H. G. Wells

English writer

1866   -   1946

genre: science fiction
country of citizenship: United Kingdom
educated at: Royal College of Science, Imperial School of Jurisprudence, University of London
occupation: writer, historian, journalist, Idist

Herbert George Wells (21 September 1866 – 13 August 1946) was an English writer. He was prolific in many genres, writing dozens of novels, short stories, and works of social commentary, satire, biography, and autobiography, including even two books on war games. He is now best remembered for his science fiction novels and is often called a "father of science fiction", along with Jules Verne and Hugo Gernsback.During his own lifetime, however, he was most prominent as a forward-looking, even prophetic social critic who devoted his literary talents to the development of a progressive vision on a global scale. A futurist, he wrote a number of utopian works and foresaw the advent of aircraft, tanks, space travel, nuclear weapons, satellite television and something resembling the World Wide Web. His science fiction imagined time travel, alien invasion, invisibility, and biological engineering. Brian Aldiss referred to Wells as the "Shakespeare of science fiction". His most notable science fiction works include The Time Machine (1895), The Island of Doctor Moreau (1896), The Invisible Man (1897), The War of the Worlds (1898) and The War in the Air (1907). He was nominated for the Nobel Prize in Literature four times.Wells's earliest specialised training was in biology, and his thinking on ethical matters took place in a specifically and fundamentally Darwinian context. He was also from an early date an outspoken socialist, often (but not always, as at the beginning of the First World War) sympathising with pacifist views. His later works became increasingly political and didactic, and he wrote little science fiction, while he sometimes indicated on official documents that his profession was that of journalist. Novels such as Kipps and The History of Mr Polly, which describe lower-middle-class life, led to the suggestion that he was a worthy successor to Charles Dickens, but Wells described a range of social strata and even attempted, in Tono-Bungay (1909), a diagnosis of English society as a whole. A diabetic, Wells co-founded the charity The Diabetic Association (known today as Diabetes UK) in 1934.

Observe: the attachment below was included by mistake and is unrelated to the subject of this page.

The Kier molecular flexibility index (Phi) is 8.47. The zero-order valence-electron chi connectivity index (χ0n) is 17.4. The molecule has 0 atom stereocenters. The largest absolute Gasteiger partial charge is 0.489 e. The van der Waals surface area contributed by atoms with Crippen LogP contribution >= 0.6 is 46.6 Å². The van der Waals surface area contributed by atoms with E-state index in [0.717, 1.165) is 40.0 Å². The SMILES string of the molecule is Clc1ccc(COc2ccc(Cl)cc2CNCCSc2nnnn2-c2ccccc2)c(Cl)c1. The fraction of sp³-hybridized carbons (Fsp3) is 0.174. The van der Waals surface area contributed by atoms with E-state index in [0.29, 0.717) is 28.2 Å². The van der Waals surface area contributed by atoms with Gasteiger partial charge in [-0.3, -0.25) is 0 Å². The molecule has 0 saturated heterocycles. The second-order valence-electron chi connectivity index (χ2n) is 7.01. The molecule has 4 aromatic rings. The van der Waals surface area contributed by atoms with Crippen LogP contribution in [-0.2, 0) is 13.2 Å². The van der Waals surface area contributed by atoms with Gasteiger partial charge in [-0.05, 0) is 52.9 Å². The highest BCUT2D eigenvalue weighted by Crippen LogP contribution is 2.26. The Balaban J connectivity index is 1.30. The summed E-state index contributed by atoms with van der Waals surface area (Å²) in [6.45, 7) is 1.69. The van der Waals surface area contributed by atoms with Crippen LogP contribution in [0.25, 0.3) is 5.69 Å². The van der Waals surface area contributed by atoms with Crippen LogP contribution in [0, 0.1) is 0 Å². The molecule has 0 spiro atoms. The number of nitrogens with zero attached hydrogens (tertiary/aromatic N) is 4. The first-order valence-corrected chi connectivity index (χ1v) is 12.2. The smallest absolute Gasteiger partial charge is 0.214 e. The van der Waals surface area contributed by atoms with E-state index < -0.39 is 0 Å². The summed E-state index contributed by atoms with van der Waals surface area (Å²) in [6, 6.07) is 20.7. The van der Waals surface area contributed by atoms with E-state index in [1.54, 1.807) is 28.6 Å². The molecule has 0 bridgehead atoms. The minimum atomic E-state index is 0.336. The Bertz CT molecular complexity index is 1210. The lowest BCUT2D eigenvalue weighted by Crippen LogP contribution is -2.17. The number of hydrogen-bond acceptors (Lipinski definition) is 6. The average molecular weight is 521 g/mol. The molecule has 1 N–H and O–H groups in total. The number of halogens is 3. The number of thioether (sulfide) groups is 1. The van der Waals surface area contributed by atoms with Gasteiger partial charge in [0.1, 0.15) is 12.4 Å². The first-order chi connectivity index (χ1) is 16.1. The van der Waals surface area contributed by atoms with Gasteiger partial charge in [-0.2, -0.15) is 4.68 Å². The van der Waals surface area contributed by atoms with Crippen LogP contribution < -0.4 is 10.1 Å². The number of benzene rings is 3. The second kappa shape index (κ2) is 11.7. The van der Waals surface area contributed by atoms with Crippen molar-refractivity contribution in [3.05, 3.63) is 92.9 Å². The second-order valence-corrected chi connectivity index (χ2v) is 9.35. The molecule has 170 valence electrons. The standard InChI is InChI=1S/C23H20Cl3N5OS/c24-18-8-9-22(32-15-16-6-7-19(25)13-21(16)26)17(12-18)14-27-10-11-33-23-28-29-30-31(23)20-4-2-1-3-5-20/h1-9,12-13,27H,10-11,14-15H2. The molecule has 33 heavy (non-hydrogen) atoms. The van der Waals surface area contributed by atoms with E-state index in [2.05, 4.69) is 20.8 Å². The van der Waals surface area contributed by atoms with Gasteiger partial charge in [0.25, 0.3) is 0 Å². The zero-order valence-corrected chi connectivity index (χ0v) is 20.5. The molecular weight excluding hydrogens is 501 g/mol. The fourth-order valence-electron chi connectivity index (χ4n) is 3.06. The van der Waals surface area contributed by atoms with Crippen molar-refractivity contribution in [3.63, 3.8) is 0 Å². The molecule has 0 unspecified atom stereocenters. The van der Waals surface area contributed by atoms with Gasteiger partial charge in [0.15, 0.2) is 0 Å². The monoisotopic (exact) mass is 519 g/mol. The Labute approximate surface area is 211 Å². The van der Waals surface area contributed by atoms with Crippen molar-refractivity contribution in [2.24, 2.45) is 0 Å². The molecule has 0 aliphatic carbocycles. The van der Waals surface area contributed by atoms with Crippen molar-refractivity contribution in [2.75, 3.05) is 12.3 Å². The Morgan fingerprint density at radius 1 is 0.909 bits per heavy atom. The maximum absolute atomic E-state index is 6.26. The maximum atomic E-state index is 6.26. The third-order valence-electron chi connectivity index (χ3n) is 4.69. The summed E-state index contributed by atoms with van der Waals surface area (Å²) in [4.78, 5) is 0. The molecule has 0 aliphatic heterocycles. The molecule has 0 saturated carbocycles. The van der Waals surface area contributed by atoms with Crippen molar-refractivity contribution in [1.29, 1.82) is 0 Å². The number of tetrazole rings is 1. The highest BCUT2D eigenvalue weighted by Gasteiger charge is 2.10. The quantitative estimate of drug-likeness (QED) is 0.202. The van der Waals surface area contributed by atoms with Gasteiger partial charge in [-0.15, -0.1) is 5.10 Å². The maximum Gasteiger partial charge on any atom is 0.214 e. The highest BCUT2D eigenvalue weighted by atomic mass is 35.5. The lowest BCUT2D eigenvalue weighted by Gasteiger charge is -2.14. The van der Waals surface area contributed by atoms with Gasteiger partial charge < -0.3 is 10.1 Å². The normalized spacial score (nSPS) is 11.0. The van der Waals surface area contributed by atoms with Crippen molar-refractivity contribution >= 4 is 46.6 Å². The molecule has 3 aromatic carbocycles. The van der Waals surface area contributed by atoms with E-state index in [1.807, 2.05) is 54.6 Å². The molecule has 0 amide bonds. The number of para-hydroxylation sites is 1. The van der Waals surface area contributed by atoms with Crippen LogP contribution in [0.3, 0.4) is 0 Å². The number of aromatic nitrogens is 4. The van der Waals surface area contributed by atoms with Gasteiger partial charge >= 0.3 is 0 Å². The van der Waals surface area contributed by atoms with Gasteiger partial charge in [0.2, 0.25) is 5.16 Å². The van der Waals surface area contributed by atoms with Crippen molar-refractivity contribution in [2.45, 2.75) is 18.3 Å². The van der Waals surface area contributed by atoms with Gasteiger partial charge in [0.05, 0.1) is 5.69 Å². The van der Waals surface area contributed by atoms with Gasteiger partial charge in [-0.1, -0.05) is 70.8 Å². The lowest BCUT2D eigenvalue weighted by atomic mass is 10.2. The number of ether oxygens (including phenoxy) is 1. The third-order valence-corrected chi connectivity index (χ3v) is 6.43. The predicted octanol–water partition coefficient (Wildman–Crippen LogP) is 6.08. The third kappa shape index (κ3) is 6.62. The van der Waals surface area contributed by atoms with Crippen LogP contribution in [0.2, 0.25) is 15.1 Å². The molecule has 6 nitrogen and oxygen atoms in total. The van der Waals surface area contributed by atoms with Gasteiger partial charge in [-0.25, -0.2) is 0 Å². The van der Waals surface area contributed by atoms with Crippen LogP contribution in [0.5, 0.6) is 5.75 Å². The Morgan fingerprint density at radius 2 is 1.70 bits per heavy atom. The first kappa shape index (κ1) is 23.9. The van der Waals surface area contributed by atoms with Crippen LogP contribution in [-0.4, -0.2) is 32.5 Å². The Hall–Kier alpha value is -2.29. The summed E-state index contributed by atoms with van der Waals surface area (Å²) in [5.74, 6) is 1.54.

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works

114

Bealby

book by Herbert George Wells

author: H. G. Wells

1915

The Diamond Maker

short story by H. G. Wells

author: H. G. Wells

The Holy Terror

book by Herbert George Wells

author: H. G. Wells

1939

The Lord of the Dynamos

short story by H. G. Wells

author: H. G. Wells

1894

Mankind in the Making

book by Herbert George Wells

author: H. G. Wells

1903

Meanwhile

book by Herbert George Wells

author: H. G. Wells

1927

Mr. Blettsworthy on Rampole Island

book by Herbert George Wells

author: H. G. Wells

1928

Brynhild

novel by H.G. Wells

author: H. G. Wells

1937

The Croquet Player

novella by H.G. Wells

author: H. G. Wells

1936

The New America: The New World

book by Herbert George Wells

author: H. G. Wells

1935

articles

2

The Man Who Could Work Miracles

short story by H. G. Wells

author: H. G. Wells

The Star

short story by H.G. Wells

author: H. G. Wells

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